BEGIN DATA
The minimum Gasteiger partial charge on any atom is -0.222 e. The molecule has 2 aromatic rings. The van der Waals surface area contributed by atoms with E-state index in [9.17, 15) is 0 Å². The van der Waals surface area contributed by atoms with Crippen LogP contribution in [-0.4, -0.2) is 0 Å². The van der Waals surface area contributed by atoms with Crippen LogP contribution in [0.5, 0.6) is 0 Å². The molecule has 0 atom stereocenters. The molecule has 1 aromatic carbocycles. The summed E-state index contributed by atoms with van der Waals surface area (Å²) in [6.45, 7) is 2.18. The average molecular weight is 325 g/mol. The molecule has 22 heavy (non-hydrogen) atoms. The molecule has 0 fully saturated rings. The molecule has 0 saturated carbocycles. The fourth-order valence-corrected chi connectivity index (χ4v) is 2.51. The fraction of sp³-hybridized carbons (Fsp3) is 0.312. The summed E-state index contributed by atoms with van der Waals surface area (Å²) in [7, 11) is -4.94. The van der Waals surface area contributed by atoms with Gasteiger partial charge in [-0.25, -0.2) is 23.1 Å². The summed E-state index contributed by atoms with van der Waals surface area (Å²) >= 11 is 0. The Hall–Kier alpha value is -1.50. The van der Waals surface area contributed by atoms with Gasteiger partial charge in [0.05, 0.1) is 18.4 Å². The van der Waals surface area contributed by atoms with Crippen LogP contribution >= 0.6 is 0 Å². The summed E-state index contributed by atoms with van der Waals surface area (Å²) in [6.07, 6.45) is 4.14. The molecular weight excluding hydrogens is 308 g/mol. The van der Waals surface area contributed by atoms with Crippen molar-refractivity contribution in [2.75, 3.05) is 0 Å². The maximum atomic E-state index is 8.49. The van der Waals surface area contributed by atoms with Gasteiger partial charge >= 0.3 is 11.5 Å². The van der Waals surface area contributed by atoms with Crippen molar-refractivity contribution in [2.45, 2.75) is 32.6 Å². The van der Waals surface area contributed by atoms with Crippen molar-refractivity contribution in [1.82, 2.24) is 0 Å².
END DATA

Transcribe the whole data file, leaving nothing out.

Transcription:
The minimum Gasteiger partial charge on any atom is -0.222 e. The molecule has 2 aromatic rings. The van der Waals surface area contributed by atoms with E-state index in [9.17, 15) is 0 Å². The van der Waals surface area contributed by atoms with Crippen LogP contribution in [-0.4, -0.2) is 0 Å². The van der Waals surface area contributed by atoms with Crippen LogP contribution in [0.5, 0.6) is 0 Å². The molecule has 0 atom stereocenters. The molecule has 1 aromatic carbocycles. The summed E-state index contributed by atoms with van der Waals surface area (Å²) in [6.45, 7) is 2.18. The average molecular weight is 325 g/mol. The molecule has 22 heavy (non-hydrogen) atoms. The molecule has 0 fully saturated rings. The molecule has 0 saturated carbocycles. The fourth-order valence-corrected chi connectivity index (χ4v) is 2.51. The fraction of sp³-hybridized carbons (Fsp3) is 0.312. The summed E-state index contributed by atoms with van der Waals surface area (Å²) in [7, 11) is -4.94. The van der Waals surface area contributed by atoms with Gasteiger partial charge in [-0.25, -0.2) is 23.1 Å². The summed E-state index contributed by atoms with van der Waals surface area (Å²) >= 11 is 0. The Hall–Kier alpha value is -1.50. The van der Waals surface area contributed by atoms with Gasteiger partial charge in [0.05, 0.1) is 18.4 Å². The van der Waals surface area contributed by atoms with Crippen LogP contribution >= 0.6 is 0 Å². The summed E-state index contributed by atoms with van der Waals surface area (Å²) in [6.07, 6.45) is 4.14. The molecular weight excluding hydrogens is 308 g/mol. The van der Waals surface area contributed by atoms with Crippen molar-refractivity contribution in [2.75, 3.05) is 0 Å². The maximum atomic E-state index is 8.49. The van der Waals surface area contributed by atoms with Gasteiger partial charge >= 0.3 is 11.5 Å². The van der Waals surface area contributed by atoms with Crippen molar-refractivity contribution in [2.45, 2.75) is 32.6 Å². The van der Waals surface area contributed by atoms with Crippen molar-refractivity contribution in [1.82, 2.24) is 0 Å².